Friday, June 9, 2017

"An Act of God" - Public Theater’s Divine Comedy

Marcus Stevens in "An Act of God"

You can leave your preconceived notions of God outside the door of the O’Reilly Theater in Downtown Pittsburgh. While you’re at it, abandon all images of a gray-bearded old man with Walt Whitman-like wisps of long hair and a serious visage. Or Michelangelo’s rendition on the ceiling of the Sistine Chapel.

In playwright David Javerbaum’s "An Act of God," you get a younger, more animated and, yes, psychologically transparent rendition of the Almighty with a bit of fey and camp thrown in for good measure.
The premise of this hilarious and, yes, at times silly, sometimes thought-provoking  comedy, is that God has channeled himself into the person of Marcus Stevens, an actor well known to local audiences and trained at Point Park University who’s gone on to distinguish himself on and off Broadway and elsewhere.

God’s motivation - to introduce ten new and improved commandments to his worldwide flock. It seems he’s grown tired of the old ones much like "Don McLean has grown weary of ‘American Pie,’" He says.
In his corporeal form, He announces them one by one on a minimal stage from a white couch at the top of a stairway to heaven surrounded by clouds and flanked by two archangels, Michael and Gabriel (Tim McGeever and John Shepard), two celestial sidekicks fitted with a pair of white wings that flutter as they walk.

As God, Stevens gleefully expounds on each commandment and sets right some of mankind’s misconceptions of the Creator’s intentions and motivations. Remember the sneering joke about Adam and Steve? There may be more truth in the concept than first believed.

In this laugh-filled spoof, the iconoclastic playwright also includes interesting takes on the power of prayer, the concept of God working in mysterious way and His role in assuring celebrity and sports star success. (After seeing the play, you’ll probably cringe the next time you see some Oscar-winning actor thanking God for his or her talent or some football hero attributing his winning touchdown to will of the Almighty).

On the other hand, Biblical strict constructionists and Creationists will probably find relief on His explanation of evolution, but much of the narrative is revolutionary enough to raise the eyebrows of Born Agains and the Orthodox. I can only imagine what might have happened to the playwright if  "An Act of God" was staged in the era of the Inquisition or the Pilgrim and Puritan settlement of New England.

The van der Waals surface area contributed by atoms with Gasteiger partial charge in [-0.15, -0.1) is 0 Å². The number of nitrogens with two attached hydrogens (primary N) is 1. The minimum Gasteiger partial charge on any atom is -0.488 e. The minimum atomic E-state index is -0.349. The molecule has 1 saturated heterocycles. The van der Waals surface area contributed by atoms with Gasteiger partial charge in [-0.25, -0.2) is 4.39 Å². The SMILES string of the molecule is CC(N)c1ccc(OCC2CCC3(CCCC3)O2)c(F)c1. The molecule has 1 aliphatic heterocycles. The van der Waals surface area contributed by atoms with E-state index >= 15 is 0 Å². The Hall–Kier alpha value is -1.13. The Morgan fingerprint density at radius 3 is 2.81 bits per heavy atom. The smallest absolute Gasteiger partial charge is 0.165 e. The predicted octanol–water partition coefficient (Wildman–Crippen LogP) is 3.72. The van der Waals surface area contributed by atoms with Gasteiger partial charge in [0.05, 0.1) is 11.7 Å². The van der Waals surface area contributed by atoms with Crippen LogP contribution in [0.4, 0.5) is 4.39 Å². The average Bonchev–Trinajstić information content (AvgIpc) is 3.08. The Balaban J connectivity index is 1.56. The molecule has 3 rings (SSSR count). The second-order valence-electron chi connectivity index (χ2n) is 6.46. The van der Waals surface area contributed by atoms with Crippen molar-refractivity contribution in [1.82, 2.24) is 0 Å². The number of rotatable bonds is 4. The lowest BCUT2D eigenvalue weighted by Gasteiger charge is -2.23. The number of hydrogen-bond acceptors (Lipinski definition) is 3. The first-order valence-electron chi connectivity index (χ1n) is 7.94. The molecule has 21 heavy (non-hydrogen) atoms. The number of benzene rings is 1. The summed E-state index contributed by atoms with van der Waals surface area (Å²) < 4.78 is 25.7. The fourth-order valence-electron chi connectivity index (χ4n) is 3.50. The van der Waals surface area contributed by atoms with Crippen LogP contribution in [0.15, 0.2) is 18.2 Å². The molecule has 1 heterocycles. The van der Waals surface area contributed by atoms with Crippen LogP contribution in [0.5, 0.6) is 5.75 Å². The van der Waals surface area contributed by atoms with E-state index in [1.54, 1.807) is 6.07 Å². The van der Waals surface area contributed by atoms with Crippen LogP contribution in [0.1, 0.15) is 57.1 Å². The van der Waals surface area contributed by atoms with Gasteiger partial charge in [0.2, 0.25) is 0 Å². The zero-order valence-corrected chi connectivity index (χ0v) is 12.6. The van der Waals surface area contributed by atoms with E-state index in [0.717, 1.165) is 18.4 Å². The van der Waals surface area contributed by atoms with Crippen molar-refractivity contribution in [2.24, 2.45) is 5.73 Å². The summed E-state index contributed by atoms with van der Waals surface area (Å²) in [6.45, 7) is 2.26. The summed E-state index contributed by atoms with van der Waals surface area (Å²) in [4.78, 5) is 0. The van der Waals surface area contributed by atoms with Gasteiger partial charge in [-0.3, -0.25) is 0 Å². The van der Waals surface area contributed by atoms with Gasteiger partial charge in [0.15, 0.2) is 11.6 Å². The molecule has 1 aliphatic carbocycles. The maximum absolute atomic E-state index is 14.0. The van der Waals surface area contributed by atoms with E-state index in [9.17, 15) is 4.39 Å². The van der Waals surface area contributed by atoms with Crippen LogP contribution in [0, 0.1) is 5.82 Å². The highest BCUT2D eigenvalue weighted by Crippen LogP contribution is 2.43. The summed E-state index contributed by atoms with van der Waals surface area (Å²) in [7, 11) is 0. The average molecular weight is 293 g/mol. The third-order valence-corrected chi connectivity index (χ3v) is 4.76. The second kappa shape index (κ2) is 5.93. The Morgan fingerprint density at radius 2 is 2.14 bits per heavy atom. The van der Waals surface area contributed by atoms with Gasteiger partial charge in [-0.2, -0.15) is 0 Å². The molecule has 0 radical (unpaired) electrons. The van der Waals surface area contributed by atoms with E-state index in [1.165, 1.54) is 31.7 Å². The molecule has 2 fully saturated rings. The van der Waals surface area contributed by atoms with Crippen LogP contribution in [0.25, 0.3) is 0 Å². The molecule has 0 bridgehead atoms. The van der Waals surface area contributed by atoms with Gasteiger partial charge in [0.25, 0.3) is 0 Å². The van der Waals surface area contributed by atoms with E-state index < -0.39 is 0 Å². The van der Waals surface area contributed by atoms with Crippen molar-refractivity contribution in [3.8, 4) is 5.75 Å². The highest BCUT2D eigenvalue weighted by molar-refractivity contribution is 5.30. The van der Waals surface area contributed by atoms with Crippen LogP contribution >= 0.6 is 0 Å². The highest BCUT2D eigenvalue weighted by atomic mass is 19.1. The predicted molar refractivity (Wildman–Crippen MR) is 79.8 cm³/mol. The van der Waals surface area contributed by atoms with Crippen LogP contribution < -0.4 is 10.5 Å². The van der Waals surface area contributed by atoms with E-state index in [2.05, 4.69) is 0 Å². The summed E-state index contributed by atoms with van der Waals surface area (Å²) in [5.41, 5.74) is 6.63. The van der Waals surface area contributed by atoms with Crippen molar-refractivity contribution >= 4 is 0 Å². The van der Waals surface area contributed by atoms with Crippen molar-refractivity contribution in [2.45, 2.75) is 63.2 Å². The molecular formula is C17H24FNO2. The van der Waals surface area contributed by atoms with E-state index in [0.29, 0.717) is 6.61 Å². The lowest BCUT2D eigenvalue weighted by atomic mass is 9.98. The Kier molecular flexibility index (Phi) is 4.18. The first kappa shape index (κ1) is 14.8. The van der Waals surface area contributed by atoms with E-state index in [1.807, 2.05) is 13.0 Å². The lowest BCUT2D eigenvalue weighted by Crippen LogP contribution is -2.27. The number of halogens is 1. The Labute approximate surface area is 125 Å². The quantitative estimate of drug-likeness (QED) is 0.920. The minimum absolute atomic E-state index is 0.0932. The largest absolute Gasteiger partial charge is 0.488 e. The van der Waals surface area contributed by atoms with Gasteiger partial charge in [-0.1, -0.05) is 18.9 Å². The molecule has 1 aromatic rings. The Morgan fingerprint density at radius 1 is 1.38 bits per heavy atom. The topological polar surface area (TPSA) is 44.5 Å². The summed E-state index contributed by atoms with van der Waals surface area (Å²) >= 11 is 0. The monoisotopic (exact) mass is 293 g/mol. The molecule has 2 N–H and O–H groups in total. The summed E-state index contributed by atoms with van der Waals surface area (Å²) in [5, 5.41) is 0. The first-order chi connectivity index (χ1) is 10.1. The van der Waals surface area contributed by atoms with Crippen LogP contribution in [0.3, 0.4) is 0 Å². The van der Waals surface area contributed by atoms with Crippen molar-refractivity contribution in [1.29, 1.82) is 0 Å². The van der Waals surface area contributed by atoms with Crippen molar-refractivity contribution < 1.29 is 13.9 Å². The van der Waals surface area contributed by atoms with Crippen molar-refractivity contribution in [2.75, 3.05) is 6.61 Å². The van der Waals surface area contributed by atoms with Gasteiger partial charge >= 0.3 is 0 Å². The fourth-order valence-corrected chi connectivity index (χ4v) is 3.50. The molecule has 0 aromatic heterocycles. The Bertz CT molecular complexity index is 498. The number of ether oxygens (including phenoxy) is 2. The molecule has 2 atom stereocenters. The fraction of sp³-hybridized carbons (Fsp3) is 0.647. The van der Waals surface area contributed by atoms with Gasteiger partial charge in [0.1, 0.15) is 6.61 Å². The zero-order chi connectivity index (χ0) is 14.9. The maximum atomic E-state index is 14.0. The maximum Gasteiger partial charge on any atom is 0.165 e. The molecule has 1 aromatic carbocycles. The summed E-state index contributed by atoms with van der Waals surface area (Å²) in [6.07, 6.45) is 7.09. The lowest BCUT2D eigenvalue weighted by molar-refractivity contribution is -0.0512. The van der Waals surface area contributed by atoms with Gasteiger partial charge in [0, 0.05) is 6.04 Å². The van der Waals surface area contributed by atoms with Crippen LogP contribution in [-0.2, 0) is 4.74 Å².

Beneath the comedy, satire and cynicism is another layer of theological and epistemological food for thought creating a play that entices and entertains on two different levels. One highbrow, the other not quite as lofty

Basically a one-man show for much of the  90-minute run, the archangels do manage to get in some playtime.
As Michael, McGeever rolls through the audience taking questions that are really pre-scripted, so don’t worry about being tongue-tied when asked to ask God a question. As Gabriel, Shepard is the more serious and servile of the two, reading text from a {faux} Gutenberg Bible resting on a nearby podium when needed and concurring in God ‘s pronouncements like some ethereal lackey.

Even God it seems has His prickly flashpoints and, when provoked by prying questions from Michael, raises His ire with the crack of thunder (a la sound designer Zach Moore). Mention Hell and the set is enveloped instantaneously with a dark red hue, the work of lighting designer, Andrew David Ostrowski, who works other miracles with light throughout the show..

Javerbaum’s version of God actually admits to having anger management issues and when asked why he permits suffering admits he’s "a jealous, petty, sexist, racist, mass-murdering narcissist" — just like the human beings He created in His image. "

Talking points run the gamut from the trials of Job to the partnership He forms with Steve Jobs. With the latter, He’s about to launch Creation .2, a revamped world without pain, suffering and death where everyone will live an immortal life discovering, learning  and enjoying.

Director Ted Pappas seems to bring out Steven’s inherent impish playfulness that gives his God a refreshing quality at odds with our status quo conceptions. Credit the playwright, who once wrote for Jon Stewart and Stephen Colbert, for honing his craft to the point where comedy (with gray matter stimulation ) approaches the sublime, if not the divine.

"An Act of God," a production of Pittsburgh Public Theater, is at the O’Reiily Theater in Downtown Pittsburgh through July 2. For tickets, phone 412-316-1600 or visit website www.ppt.org.

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